Rufus Smith was indicted on charges of possession of cocaine and possession of a firearm by a convicted felon. The State appeals from the trial court's grant of Smith's motion to suppress.
We reverse. The transcript of the motion hearing reveals that the trial court granted appellee's motion on the basis that the affidavit presented to the magistrate to support the warrant failed to show how the confidential informant acquired the knowledge set forth in the affidavit. The affidavit provided in pertinent part that on a given date, Officer R. L. Robinson, an officer assigned as special agent to the Tri-Cities Narcotics Squad, "received information from a confidential and reliable informant that [appellee] was using, selling and storing cocaine at [a stated location]. This confidential and reliable informant advised this officer that [appellee] (Joe Blow) was cooking cocaine every Wednesday around 10:00 to 11:00 A.M. approximately 1/2 kilo at a time. This informant advised that he delivers the cocaine in a white Mercedes or a Cadillac bearing tag no. ARJ188 or a smoke gray Camaro bearing tag no. ARL739. This informant advised this officer that [appellee] is one of the largest cocaine distributors in the south metro area. The above said subject has a criminal history that reveals trafficking in cocaine in violation of the Georgia Controlled Substances Act. This informant advised this officer that the above subject moves thousands of dollars of cocaine a day and that the subject owns several meat packing companies and a large amount of real estate. This informant went on to advise this Officer that his businesses were just a front for his cocaine business.
"At this time, this agent checked address given to me by informant. This address came back with the name Flora Mae Hill, 5775 Bearing Way, College Park, Georgia. This informant advised this officer that this was 'Joe Blow's' residence and advised that this is where they picked up the cocaine orders every week.
"This confidential and reliable informant has given this officer information that has proven truthful and accurate within the past 90 days that has led to the arrest of persons involved in various crimes. Said confidential and reliable informant is familiar with cocaine and its various forms and stages of distribution and usage. This confidential and reliable informant is known to this officer to have a truthful demeanor." No other information was presented by the affiant to the magistrate.
We held in Dailey v. State, 136 Ga. App. 866 (1) (222 SE2d 682) (1975)
that "[w]here reliance is had on an informer, the affidavit submitted must contain sufficient facts to show: (1) Reasons for the informer's reliability; (2) that the affidavit either specifically state how the informant obtained his information or describe the alleged criminal activity in such detail that the magistrate may know that it is more than a 'casual rumor' circulating in the underworld or an accusation based merely on an individual's general reputation; and (3) that the information is not stale. [Cit.]" While the above affidavit did set forth matters of a conclusory nature, it also detailed criminal activity, specifically, the "cooking" of the cocaine in half kilogram amounts on Wednesday mornings between 10:00 and 11:00 and the delivery in certain cars specifically described. We find the above affidavit no more sparse in details and averments of personal knowledge than the affidavit approved in Futch v. State, 178 Ga. App. 115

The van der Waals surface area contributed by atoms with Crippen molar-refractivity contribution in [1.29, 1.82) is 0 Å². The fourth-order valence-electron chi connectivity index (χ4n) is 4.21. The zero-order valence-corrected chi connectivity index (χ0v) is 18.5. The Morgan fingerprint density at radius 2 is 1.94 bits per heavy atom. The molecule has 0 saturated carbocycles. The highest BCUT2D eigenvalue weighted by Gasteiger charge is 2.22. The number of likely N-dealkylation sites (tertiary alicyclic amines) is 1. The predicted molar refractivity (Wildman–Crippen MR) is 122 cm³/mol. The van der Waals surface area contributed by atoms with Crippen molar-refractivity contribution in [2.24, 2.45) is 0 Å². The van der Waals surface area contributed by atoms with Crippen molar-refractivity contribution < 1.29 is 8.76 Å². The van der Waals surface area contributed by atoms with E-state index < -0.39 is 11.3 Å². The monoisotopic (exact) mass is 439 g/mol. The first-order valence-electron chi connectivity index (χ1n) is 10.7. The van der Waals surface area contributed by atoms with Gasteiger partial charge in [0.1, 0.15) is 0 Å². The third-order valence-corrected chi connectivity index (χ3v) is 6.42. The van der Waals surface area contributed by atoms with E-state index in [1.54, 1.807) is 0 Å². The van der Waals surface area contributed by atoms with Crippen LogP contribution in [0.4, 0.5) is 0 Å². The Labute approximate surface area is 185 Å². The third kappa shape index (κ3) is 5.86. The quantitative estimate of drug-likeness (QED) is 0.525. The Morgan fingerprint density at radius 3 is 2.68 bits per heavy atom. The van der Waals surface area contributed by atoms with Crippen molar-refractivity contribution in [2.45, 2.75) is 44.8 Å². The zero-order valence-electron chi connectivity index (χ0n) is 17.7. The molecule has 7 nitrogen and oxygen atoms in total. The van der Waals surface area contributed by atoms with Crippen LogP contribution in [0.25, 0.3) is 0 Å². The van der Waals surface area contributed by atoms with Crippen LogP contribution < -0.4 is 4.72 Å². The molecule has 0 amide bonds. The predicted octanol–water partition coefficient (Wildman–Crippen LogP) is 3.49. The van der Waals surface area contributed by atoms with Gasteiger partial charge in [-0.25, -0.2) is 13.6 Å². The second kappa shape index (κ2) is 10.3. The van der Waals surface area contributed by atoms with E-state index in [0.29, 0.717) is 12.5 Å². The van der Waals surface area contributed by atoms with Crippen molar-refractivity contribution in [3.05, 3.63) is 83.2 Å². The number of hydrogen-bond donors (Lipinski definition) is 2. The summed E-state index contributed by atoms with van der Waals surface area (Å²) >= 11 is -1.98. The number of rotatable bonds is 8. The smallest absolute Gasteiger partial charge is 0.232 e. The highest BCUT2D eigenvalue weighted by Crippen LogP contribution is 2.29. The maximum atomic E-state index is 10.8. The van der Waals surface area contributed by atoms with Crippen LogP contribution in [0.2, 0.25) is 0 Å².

, 116 (1) (342 SE2d 493
) (1986), in which we held that "[e]ven were the discarded, two-pronged Aguilar-Spinelli requirement [as set forth in Dailey, supra] still in effect, the affidavit in the instant case would be sufficient to support issuance of the search warrant." Accordingly, under the more lenient totality of the circumstances approach in Illinois v. Gates, 462 U. S. 213 (103 SC 2317, 76 LE2d 527) (1983), see State v. Stephens, 252 Ga. 181 (311 SE2d 823) (1984)
, we find the affidavit in the case sub judice provided sufficient basis for finding probable cause. Futch, supra.
Furthermore, at the motion hearing, Officer Robinson testified that although he had not provided the magistrate with any further details, he had personally confirmed many other details provided by the confidential informant, who was a source Fulton County officers had used and found reliable, and had accompanied the confidential informant to appellee's house and seen them converse. Robinson also testified that he knew appellee had been previously arrested on a drug charge and had at least one drug-related conviction. Therefore, even assuming for the purpose of argument that Robinson's unsupplemented affidavit failed to establish probable cause for a belief that cocaine would be found on appellee's premises, the evidence demonstrated without dispute that Robinson, as one of the officers involved in the seizure of the contraband, acted in good-faith reliance both on the validity of the warrant and on the existence of probable cause, so as to bring the seizure of the contraband within the good-faith exception to the exclusionary rule as announced in United States v. Leon, 468 U. S. 897 (104 SC 3405, 82 LE2d 677) (1984). See Rodriguez v. State, 191 Ga. App. 241
, 243 (1) (381 SE2d 529
John W. Greer III, for appellee.